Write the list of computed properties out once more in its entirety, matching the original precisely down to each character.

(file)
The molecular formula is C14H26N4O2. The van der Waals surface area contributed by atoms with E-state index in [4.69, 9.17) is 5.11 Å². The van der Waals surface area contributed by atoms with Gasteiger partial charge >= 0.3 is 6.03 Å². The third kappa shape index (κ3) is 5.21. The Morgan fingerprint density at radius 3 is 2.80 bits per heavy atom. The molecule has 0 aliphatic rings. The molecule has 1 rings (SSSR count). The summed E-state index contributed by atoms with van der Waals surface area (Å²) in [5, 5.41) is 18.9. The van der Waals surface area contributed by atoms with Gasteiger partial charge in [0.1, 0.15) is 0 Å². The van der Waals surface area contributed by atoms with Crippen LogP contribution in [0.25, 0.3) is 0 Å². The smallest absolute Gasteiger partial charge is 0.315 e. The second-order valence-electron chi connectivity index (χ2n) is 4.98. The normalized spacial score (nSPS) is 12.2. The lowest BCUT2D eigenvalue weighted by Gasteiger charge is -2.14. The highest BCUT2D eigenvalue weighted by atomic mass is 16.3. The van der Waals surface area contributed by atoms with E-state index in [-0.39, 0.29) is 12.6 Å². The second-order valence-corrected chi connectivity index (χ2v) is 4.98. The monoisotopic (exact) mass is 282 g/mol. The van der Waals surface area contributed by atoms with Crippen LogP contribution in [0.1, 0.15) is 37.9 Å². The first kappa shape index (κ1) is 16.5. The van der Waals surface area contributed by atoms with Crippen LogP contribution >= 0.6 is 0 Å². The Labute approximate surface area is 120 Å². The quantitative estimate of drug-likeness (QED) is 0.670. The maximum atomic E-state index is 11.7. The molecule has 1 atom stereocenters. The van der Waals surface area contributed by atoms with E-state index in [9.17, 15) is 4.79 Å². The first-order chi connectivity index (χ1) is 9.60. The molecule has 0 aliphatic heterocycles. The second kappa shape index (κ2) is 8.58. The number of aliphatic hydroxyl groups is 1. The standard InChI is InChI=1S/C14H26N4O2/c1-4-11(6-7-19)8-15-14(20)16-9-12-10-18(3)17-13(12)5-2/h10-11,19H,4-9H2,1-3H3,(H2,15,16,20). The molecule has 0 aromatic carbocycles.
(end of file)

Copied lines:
The molecular formula is C14H26N4O2. The van der Waals surface area contributed by atoms with E-state index in [4.69, 9.17) is 5.11 Å². The van der Waals surface area contributed by atoms with Gasteiger partial charge >= 0.3 is 6.03 Å². The third kappa shape index (κ3) is 5.21. The Morgan fingerprint density at radius 3 is 2.80 bits per heavy atom. The molecule has 0 aliphatic rings. The molecule has 1 rings (SSSR count). The summed E-state index contributed by atoms with van der Waals surface area (Å²) in [5, 5.41) is 18.9. The van der Waals surface area contributed by atoms with Gasteiger partial charge in [0.1, 0.15) is 0 Å². The van der Waals surface area contributed by atoms with Crippen LogP contribution in [0.25, 0.3) is 0 Å². The smallest absolute Gasteiger partial charge is 0.315 e. The second-order valence-electron chi connectivity index (χ2n) is 4.98. The normalized spacial score (nSPS) is 12.2. The lowest BCUT2D eigenvalue weighted by Gasteiger charge is -2.14. The highest BCUT2D eigenvalue weighted by atomic mass is 16.3. The van der Waals surface area contributed by atoms with E-state index in [-0.39, 0.29) is 12.6 Å². The second-order valence-corrected chi connectivity index (χ2v) is 4.98. The monoisotopic (exact) mass is 282 g/mol. The van der Waals surface area contributed by atoms with Crippen LogP contribution in [0.1, 0.15) is 37.9 Å². The first kappa shape index (κ1) is 16.5. The van der Waals surface area contributed by atoms with Crippen LogP contribution >= 0.6 is 0 Å². The Labute approximate surface area is 120 Å². The quantitative estimate of drug-likeness (QED) is 0.670. The maximum atomic E-state index is 11.7. The molecule has 1 atom stereocenters. The van der Waals surface area contributed by atoms with E-state index in [9.17, 15) is 4.79 Å². The first-order chi connectivity index (χ1) is 9.60. The molecule has 0 aliphatic heterocycles. The second kappa shape index (κ2) is 8.58. The number of aliphatic hydroxyl groups is 1. The standard InChI is InChI=1S/C14H26N4O2/c1-4-11(6-7-19)8-15-14(20)16-9-12-10-18(3)17-13(12)5-2/h10-11,19H,4-9H2,1-3H3,(H2,15,16,20). The molecule has 0 aromatic carbocycles.